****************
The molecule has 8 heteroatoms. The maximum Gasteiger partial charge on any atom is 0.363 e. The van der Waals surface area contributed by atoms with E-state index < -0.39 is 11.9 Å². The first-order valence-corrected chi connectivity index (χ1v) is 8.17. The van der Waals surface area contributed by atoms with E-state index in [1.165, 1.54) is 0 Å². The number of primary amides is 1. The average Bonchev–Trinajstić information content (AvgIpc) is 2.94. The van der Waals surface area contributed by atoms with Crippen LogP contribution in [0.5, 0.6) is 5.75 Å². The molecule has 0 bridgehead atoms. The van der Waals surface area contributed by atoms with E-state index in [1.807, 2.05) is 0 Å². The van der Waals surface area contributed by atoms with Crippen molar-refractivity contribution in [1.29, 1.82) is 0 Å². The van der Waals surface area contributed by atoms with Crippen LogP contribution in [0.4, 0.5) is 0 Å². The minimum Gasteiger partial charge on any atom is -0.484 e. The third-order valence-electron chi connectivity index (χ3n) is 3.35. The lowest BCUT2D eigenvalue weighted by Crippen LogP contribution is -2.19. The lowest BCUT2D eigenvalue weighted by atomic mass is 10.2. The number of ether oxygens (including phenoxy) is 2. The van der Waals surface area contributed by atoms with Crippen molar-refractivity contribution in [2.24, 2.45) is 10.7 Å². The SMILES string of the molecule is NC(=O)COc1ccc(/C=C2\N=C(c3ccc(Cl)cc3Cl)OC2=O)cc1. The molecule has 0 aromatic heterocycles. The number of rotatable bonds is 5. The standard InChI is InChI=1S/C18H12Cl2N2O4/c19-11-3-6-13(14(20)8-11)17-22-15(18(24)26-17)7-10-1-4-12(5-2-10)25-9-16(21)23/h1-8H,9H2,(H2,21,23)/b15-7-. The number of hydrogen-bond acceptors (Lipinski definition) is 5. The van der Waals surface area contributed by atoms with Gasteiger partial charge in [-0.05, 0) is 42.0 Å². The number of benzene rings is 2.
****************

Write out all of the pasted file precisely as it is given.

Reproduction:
The molecule has 8 heteroatoms. The maximum Gasteiger partial charge on any atom is 0.363 e. The van der Waals surface area contributed by atoms with E-state index < -0.39 is 11.9 Å². The first-order valence-corrected chi connectivity index (χ1v) is 8.17. The van der Waals surface area contributed by atoms with E-state index in [1.165, 1.54) is 0 Å². The number of primary amides is 1. The average Bonchev–Trinajstić information content (AvgIpc) is 2.94. The van der Waals surface area contributed by atoms with Crippen LogP contribution in [0.5, 0.6) is 5.75 Å². The molecule has 0 bridgehead atoms. The van der Waals surface area contributed by atoms with E-state index in [1.807, 2.05) is 0 Å². The van der Waals surface area contributed by atoms with Crippen molar-refractivity contribution in [1.29, 1.82) is 0 Å². The van der Waals surface area contributed by atoms with Crippen LogP contribution in [0.4, 0.5) is 0 Å². The minimum Gasteiger partial charge on any atom is -0.484 e. The third-order valence-electron chi connectivity index (χ3n) is 3.35. The lowest BCUT2D eigenvalue weighted by Crippen LogP contribution is -2.19. The lowest BCUT2D eigenvalue weighted by atomic mass is 10.2. The number of ether oxygens (including phenoxy) is 2. The van der Waals surface area contributed by atoms with Crippen molar-refractivity contribution in [2.24, 2.45) is 10.7 Å². The SMILES string of the molecule is NC(=O)COc1ccc(/C=C2\N=C(c3ccc(Cl)cc3Cl)OC2=O)cc1. The molecule has 0 aromatic heterocycles. The number of rotatable bonds is 5. The standard InChI is InChI=1S/C18H12Cl2N2O4/c19-11-3-6-13(14(20)8-11)17-22-15(18(24)26-17)7-10-1-4-12(5-2-10)25-9-16(21)23/h1-8H,9H2,(H2,21,23)/b15-7-. The number of hydrogen-bond acceptors (Lipinski definition) is 5. The van der Waals surface area contributed by atoms with Gasteiger partial charge in [-0.05, 0) is 42.0 Å². The number of benzene rings is 2.